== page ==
US20150213041A1 - Search suggestion rankings - Google Patents

Search suggestion rankings Download PDF

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US20150213041A1
US20150213041A1 US13843167 US201313843167A US2015213041A1 US 20150213041 A1 US20150213041 A1 US 20150213041A1 US 13843167 US13843167 US 13843167 US 201313843167 A US201313843167 A US 201313843167A US 2015213041 A1 US2015213041 A1 US 2015213041A1
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Prior art keywords
search
user
input
suggestion
probability
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US13843167
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Abhinandan Sujit Das
Othar Hansson
Bartlomiej Niechwiej
Harry Fung
Mark Roth Pearson
David Charles Black
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Google LLC
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Google LLC
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    • GPHYSICS
    • G06COMPUTING; CALCULATING; COUNTING
    • G06FELECTRIC DIGITAL DATA PROCESSING
    • G06F17/00Digital computing or data processing equipment or methods, specially adapted for specific functions
    • G06F17/30Information retrieval; Database structures therefor ; File system structures therefor
    • G06F17/30943Information retrieval; Database structures therefor ; File system structures therefor details of database functions independent of the retrieved data type
    • G06F17/30964Querying
    • G06F17/30967Query formulation
    • G06F17/3097Query formulation using system suggestions
    • GPHYSICS
    • G06COMPUTING; CALCULATING; COUNTING
    • G06FELECTRIC DIGITAL DATA PROCESSING
    • G06F17/00Digital computing or data processing equipment or methods, specially adapted for specific functions
    • G06F17/30Information retrieval; Database structures therefor ; File system structures therefor
    • G06F17/30861Retrieval from the Internet, e.g. browsers
    • G06F17/30876Retrieval from the Internet, e.g. browsers by using information identifiers, e.g. encoding URL in specific indicia, browsing history
    • G06F17/30887URL specific, e.g. using aliases, detecting broken or misspelled links

Abstract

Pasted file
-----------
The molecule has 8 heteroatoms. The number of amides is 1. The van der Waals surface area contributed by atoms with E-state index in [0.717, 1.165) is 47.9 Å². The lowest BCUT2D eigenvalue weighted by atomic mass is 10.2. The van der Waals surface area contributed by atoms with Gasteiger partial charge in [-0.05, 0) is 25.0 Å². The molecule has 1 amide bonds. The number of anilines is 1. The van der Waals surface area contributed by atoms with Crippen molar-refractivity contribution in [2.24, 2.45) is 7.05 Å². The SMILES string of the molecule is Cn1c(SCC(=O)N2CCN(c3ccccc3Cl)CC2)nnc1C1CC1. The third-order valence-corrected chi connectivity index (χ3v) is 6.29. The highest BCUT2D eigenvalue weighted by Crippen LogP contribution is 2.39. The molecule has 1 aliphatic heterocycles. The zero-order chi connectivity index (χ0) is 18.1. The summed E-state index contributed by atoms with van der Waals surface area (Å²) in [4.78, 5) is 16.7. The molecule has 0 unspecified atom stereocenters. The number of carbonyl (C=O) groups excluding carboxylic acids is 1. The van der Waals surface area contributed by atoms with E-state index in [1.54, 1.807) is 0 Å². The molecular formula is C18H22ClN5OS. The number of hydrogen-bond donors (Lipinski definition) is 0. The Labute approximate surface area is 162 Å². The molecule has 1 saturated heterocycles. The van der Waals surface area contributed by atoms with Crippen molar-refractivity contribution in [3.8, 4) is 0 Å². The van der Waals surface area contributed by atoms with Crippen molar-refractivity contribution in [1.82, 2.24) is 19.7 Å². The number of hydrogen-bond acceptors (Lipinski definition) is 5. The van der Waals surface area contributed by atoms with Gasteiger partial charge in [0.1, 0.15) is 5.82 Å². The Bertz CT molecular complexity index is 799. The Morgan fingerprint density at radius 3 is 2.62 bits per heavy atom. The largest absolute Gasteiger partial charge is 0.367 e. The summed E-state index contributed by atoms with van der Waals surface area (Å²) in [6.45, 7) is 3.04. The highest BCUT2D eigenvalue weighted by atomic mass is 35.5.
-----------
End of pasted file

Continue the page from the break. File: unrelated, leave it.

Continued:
Methods for ranking search suggestions are provided. In one aspect, a method includes receiving a search input and identifying at least one suggestion responsive to the search input from each of a plurality of suggestion sources. Each suggestion has an associated probability ranking value based on a likelihood that the search input is for a query or a likelihood that the search input is for an address. The method also includes providing, for display, each of the suggestions according to the associated probability ranking value of the suggestion. Systems and machine-readable media are also provided.

Description

    BACKGROUND
  • [0001]
    1. Field
  • [0002]
    The present disclosure generally relates to the transmission of data over a network, and more particularly to the use of a computing device to communicate over a network.
  • [0003]
    2. Description of the Related Art
  • [0004]
    Users commonly search for content on the Internet using Internet search engines. A user may type a search input into an input field and submit the query in order for the search input to be searched by the search engine. Certain search engines provide suggestions, such as queries or addresses (e.g., URLs), to a user in response to a search input from the user when the user enters the search input into an input field of the search engine. For example, a user typing the query “th” into an input field may be provided with the search suggestions of “thesaurus” or “the dark rises” below the input field. Suggestions may be provided from several sources, such as a user's search history, search results based on what the user has typed so far, or search suggestions from the history of other users based on what the user has typed so far. Suggestions are often assigned scores that are fixed according to the source of the suggestion and relative to the other sources of suggestions. For example, a URL suggestion based on a user's search history always ranks higher than a search suggestion for what the user has typed so far, which ranks higher than search suggestions from the history of other users based on what the user has typed so far. Furthermore, suggestions are usually grouped together based on the source of the suggestion.
  • SUMMARY
  • [0005]
    According to one embodiment of the present disclosure, a computer-implemented method for ranking search suggestions is provided. The method includes receiving a search input and identifying at least one suggestion responsive to the search input from each of a plurality of suggestion sources. Each suggestion has an associated probability ranking value based on a likelihood that the search input is for a query or a likelihood that the search input is for an address. The method also includes providing, for display, each of the suggestions according to the associated probability ranking value of the suggestion.
  • [0006]